In a recent study completed by a Google subsidiary company, it was found that the average load time for a webpage on a mobile device is still sitting at about 19 seconds to load. This same study indicates that mobile device users on the other hand only have an attention span for page loading of about 3 seconds. After 3 seconds, over 53% of users abort which means that slow-loading mobile pages that Google currently sends customers to via their search engine and on behalf of their AdWords advertisers, are not getting loaded.

So things are changing. Google now has setup a totally separate search engine “page indexing” database in their system for mobile webpages. The loading sweet-spot for a page is 2-4 seconds and if your mobile page takes longer to load than this as it is getting crawled by Googlebot, Google will make note of it and your page will no longer be showing up in their search results for users until you can get this fixed.

This last change is going to have significant impacts on those entrepreneurs running websites using template webpage systems as these tend to create a lot of very “fat” webpages that load poorly. Webpages making use of a lot of “Javascript callouts” such as when “widgets” are used in a WordPress website; are extremely fat and slow loading and will have virtually no chance of passing the “Googlebot” crawler speed requirements for mobile devices.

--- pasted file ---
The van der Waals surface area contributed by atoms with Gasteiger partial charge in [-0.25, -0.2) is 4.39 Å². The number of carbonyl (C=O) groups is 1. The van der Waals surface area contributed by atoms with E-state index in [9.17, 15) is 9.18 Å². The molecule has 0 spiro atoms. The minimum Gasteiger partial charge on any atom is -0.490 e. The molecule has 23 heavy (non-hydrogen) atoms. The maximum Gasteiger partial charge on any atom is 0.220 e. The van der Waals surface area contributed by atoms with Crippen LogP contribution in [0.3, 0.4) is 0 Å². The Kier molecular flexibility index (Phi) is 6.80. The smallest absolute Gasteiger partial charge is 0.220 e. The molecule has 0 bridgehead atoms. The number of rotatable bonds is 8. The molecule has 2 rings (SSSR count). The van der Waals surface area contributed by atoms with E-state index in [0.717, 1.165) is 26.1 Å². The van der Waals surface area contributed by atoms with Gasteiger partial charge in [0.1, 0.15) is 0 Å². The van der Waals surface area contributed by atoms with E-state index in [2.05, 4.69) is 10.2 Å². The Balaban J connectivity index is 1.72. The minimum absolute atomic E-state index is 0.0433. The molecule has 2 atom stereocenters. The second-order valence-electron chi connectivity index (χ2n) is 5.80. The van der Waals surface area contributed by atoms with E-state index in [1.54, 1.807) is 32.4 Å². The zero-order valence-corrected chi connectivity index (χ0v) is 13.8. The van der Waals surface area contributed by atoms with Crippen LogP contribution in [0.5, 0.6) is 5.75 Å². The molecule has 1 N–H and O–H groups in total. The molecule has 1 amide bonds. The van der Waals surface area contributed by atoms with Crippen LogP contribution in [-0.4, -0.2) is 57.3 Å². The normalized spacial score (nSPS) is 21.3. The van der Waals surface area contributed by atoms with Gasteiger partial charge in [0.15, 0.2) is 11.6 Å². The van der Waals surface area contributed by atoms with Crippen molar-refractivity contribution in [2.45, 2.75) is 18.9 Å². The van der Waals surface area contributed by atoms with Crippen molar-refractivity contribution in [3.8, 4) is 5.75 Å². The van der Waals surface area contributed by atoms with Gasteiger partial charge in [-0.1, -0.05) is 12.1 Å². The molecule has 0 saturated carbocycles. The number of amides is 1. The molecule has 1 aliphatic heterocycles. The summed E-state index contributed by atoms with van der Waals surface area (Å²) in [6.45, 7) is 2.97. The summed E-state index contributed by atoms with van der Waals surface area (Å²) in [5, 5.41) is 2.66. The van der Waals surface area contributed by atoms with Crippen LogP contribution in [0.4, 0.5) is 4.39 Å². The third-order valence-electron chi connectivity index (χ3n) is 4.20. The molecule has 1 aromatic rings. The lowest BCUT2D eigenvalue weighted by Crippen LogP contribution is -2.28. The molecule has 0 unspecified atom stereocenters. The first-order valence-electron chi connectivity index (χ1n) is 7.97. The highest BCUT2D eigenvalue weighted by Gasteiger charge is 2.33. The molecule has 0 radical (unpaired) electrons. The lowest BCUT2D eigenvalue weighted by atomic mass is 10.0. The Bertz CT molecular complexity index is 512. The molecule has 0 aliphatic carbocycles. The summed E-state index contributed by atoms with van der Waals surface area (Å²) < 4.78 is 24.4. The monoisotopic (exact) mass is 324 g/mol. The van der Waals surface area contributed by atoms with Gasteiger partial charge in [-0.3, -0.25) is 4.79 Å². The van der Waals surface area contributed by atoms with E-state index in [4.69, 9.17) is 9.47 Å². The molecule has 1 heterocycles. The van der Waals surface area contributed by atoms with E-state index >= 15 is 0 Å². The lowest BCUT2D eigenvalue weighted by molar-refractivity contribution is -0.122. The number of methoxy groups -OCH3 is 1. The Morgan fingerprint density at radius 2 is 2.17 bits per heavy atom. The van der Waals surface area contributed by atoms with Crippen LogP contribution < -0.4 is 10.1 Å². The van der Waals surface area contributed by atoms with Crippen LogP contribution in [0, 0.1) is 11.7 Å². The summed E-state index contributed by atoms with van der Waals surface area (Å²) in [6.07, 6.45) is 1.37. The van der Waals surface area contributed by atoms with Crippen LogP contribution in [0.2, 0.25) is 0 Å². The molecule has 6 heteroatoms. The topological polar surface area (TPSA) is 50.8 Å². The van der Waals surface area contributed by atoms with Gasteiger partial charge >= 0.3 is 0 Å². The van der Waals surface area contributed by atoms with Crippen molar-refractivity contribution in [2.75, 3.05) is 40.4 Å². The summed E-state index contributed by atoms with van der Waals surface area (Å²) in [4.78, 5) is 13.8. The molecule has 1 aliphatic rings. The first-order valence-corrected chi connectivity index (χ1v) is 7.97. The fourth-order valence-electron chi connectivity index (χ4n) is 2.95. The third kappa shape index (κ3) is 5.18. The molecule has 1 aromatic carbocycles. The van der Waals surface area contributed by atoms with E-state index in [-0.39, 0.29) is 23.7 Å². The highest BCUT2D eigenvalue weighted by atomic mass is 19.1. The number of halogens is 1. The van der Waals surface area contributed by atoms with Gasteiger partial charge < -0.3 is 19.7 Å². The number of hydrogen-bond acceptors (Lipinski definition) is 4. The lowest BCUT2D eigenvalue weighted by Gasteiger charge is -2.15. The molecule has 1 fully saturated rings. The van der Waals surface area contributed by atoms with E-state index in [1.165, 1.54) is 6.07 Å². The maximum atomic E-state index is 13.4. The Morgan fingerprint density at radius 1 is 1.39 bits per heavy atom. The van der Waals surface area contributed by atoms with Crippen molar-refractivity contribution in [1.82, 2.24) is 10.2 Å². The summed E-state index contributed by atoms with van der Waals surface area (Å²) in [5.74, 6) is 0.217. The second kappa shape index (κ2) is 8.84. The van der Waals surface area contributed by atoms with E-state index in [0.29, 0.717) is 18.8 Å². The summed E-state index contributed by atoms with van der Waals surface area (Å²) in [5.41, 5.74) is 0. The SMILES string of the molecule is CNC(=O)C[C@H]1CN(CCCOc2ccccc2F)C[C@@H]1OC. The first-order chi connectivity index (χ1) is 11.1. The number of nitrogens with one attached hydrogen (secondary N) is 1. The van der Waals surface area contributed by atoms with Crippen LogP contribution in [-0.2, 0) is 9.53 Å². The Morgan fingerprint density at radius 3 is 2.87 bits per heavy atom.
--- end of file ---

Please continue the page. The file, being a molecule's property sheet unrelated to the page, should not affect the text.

With over 50% of all website interactions now coming from mobile, this has the potential of cutting your total website visitors by almost half once your pages have been flagged by Googlebot as being slow loading – not that mobile was working for you anyway with approximately 53% of people clicking off before your page ever got loaded in the first place.

In fact, many WordPress theme providers are now scrambling to build and market as add-ons to existing WordPress customers “Mobile-Friendly” website components. The jury is still out on these however as to whether or not they will be able to get down to the 2-4 second page loading time “sweet-spot” requirements now being required by Google.

To hit loading times that are consistently this fast, will pretty much require the construction of “natively coded, responsive” webpages that do not use widgets of any sort. And even the time take to convert the content of an existing fat page into a fast loading, content filled mobile page takes time that may still keep your page out of the fast loading category.

In summary, the Google search engine these days is looking for professionally built, natively coded webpages to serve up solid content to its customers on mobile devices. To be successful with a website organically in the future as a result, will require for many online entrepreneurs, a need to rebuild existing websites.

About Dan Grijzenhout: Dan has lived a successful entrepreneurial career for over 30 years. He has been a consultant, entrepreneur, systems architect and developer, investor, business owner and is now an author, online course creator and teacher, sharing his years of experience and knowledge with others. Search for the name – Dan Grijzenhout – on Amazon to see his available books and e-books.

You can find Dan’s available online courses at http://classes.howtoguru.org
And Dan’s primary website is at http://howtoguru.org/